Not every program answered both the permit/grant and
the compliance monitoring/enforcement sections.  Usually,  -
one of the two categories was selected depending upon which one
applied to the particular program's activities.
a.   Purpose           .       , .       .  ,     .

     In order to understand why the programs review perm-its
and grants, it is.important to know the program's purpose in
doing the review.

     Most of the respondents said the purpose of reviewing permits
and grants was to ensure the States are complying with program
regulations.  Several mentioned the purpose is to make sure the
State program.is focusing on national priorities as outlined
in the various program policy guidances.   Two programs said the
purpose of review is to evaluate .how well the States make
decisions on spending grant funds.

     The responses  did not cluster around a particular item,
although all emphasized that in reviewing permits and grants
they are in some way checking up on the States, rather than
intentionally seeking ways to assist them.
                                    Number of times
Ensure States are complying with regulations            4
Ensure States are focusing on national priorities       3
Evaluate how States are choosing to spend grant funds   2
Ensure proper procedures and data analysis is being
     used                                               1
Ensure that acceptable results are being obtained       1


 b.  Method of file selection

      One objective of  the  study was to determine what method is
 used  to  select  the permit  or  grant  files  to be  reviewed.

      From a  provided  list, six  programs selected "target
 specific classes  and examine  all the files  in  that  class,
 major and minor."  Three programs look at a percentage
• frr**  cnocial classes.   A few  evaluate a random  selection of
 permits  or grants drawn from  the total file inventory.

                                                Number of times
      Methods       .                              selected

 All permits/grants in  one  or  more specified
      classes                                         6
 Fixed percentage  of permits/grants,  randomly
      selected from specified  classes                 3
 Fixed percentage  of permits/grants,  randomly
      selected from general inventory                 2
 c.   Time-frame       .."".-•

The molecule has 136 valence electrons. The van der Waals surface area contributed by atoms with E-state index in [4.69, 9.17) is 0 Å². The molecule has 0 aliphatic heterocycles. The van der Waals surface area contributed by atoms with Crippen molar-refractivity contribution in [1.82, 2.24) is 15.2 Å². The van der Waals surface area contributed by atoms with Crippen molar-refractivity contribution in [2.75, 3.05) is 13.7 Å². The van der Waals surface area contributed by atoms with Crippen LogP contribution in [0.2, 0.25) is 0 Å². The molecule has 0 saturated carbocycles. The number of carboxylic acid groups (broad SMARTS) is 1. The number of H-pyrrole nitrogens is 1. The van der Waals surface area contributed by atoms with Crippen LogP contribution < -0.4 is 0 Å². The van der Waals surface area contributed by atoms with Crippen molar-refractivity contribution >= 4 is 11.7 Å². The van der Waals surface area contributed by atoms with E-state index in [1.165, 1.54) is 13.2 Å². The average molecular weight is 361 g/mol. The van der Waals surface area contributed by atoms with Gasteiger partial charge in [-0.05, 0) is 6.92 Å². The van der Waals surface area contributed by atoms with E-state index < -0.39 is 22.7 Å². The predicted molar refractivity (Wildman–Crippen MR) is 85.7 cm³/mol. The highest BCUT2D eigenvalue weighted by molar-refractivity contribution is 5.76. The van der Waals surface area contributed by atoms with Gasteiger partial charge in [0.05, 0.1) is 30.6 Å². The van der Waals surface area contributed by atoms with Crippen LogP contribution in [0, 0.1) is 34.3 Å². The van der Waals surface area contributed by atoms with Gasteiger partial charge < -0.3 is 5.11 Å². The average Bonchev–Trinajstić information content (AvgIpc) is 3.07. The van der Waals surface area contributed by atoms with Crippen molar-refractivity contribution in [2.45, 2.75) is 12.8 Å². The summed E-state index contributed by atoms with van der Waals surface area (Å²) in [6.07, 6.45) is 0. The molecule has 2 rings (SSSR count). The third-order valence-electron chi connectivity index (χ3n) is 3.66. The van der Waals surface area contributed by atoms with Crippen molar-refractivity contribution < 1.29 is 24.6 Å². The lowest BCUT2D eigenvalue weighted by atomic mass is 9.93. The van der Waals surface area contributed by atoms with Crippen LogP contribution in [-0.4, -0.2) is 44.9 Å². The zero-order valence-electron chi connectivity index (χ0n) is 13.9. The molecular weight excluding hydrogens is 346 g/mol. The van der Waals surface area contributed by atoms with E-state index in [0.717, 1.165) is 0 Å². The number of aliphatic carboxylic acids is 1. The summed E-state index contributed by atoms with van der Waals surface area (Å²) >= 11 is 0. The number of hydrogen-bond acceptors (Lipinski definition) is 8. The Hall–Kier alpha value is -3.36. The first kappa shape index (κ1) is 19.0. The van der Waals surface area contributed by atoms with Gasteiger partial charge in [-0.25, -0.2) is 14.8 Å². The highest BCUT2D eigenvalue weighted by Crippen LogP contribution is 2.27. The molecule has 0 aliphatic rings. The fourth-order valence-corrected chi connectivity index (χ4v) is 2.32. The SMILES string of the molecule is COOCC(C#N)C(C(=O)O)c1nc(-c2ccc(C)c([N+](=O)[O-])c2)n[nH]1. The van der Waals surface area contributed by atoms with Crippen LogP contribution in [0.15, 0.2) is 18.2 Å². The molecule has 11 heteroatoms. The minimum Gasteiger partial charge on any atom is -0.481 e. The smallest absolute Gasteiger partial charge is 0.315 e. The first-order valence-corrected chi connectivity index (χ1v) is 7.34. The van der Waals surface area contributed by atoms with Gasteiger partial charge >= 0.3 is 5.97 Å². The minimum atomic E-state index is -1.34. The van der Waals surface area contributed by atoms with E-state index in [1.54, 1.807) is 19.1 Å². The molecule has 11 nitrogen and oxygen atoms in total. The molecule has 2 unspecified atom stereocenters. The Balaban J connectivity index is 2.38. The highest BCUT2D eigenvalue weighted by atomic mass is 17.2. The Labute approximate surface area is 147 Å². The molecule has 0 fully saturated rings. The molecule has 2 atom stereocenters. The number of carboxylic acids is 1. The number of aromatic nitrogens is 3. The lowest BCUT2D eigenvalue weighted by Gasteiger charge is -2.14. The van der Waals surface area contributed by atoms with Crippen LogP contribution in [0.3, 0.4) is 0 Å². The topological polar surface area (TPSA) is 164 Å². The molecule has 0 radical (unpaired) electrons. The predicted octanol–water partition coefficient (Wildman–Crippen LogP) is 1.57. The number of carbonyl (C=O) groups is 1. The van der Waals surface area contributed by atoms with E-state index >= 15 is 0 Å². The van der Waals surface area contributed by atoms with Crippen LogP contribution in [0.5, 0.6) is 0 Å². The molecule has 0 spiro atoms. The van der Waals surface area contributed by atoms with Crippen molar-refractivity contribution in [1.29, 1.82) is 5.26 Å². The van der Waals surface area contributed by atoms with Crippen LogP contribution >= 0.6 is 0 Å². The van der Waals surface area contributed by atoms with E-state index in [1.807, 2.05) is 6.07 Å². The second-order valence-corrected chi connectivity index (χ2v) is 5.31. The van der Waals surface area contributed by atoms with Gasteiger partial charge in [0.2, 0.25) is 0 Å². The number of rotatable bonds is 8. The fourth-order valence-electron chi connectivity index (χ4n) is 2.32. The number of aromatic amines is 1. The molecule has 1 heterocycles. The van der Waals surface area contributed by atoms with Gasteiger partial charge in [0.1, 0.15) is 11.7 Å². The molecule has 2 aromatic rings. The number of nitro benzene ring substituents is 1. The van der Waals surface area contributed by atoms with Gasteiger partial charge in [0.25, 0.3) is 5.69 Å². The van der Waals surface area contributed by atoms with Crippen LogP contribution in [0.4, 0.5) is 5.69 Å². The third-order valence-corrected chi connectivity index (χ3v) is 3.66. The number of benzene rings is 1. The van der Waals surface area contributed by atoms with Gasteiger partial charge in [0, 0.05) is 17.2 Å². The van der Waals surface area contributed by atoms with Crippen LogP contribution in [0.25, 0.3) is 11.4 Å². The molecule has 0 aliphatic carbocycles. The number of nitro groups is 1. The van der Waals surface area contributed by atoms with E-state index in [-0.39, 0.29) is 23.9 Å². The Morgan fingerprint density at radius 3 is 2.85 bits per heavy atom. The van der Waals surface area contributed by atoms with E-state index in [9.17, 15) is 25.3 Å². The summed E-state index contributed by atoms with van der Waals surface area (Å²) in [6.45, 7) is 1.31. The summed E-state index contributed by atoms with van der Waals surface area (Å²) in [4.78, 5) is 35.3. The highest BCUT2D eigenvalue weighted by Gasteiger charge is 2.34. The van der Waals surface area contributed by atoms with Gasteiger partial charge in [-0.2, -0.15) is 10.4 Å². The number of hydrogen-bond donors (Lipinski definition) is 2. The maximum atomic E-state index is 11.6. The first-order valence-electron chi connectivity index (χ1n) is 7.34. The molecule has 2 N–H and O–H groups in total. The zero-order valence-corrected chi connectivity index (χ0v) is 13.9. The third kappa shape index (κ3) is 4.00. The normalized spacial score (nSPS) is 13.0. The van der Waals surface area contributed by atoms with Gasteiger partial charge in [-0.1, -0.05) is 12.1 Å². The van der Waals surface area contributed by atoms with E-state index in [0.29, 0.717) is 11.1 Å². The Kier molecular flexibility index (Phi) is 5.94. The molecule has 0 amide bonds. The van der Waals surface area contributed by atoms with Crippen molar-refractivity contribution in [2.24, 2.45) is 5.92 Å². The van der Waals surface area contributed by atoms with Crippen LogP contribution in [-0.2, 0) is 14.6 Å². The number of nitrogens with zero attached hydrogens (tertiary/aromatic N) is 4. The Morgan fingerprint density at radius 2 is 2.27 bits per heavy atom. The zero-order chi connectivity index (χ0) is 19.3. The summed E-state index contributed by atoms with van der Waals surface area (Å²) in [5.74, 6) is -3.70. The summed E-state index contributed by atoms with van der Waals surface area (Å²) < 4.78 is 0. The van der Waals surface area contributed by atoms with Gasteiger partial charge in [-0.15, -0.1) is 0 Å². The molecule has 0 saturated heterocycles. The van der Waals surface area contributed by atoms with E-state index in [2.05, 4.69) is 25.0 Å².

A purpose  of  the  study was  to  ascertain  whether  file
 reviews  are  real-time  or  after-the-fact.

      The responses showed that reviews  are  almost evenly divided
 between  those two  time-frames.
                                               Number of  times
     Response                                     selected	

After-the-fact                                       5
Real-time                                            3
Both                                                 1
     A goal of the study was. to discover how EPA responds in
the following situations:

d.  Mistakes in draft permits/grafts

     Generally, the programs are fairly low-key about  individual
mistaken at the draft stage.  Most programs said they  negotiate
and work with the State to correct the error.


Negotiate to satisfy requirements
Due to State program variation, mistakes
     are inevitable
All errors are worked out before they become
     a problem
Tell States to correct
EPA corrects the problem
Number of times
e.  Mistakes in final permits/grants

     The usual response is to direct the State to correct the
error.  Several programs said there are never errors  in the
final permits because mistakes are always discovered  and corrected
in the draft stage.
   *                      '                 f
Mistakes are always corrected:in draft stage
Downplay and correct, unless the State acted
     in bad-faith
Instruct the States to correct the mistakes
Consult with the States, in order to prevent
Number of times
f. Patterns of mistakes

     Overall, training is provided in response to patterns of
mistakes.  Otherwise, EPA makes comments and requires appro-
priate changes to-be made in future permits/grants.

Provide training
Make comments and 'require changes in future
SPA corrects the sample, ignores the rest
     Provide training, money and exert political
     Errors are worked out in advance
     Place conditions on grants
Number of times

                        Regional View

     One Region identified its purpose for reviewing permits or
grants as a method to ascertain whether the State has adequate
resources to run a uniform and consistent program.  The other
Region reviews permits and grants in order to spot mistakes that
might develop into major problems.

     Both Regions target certain specified classes of permits
or grants to review.  One Region said they take a "judgment
sample," based on their knowledge of problem areas.  Reviews in
both Regions are real-time and after-the-fact.

     The general response to mistakes in permits and grants is
to work with the States to correct the problem.  When in draft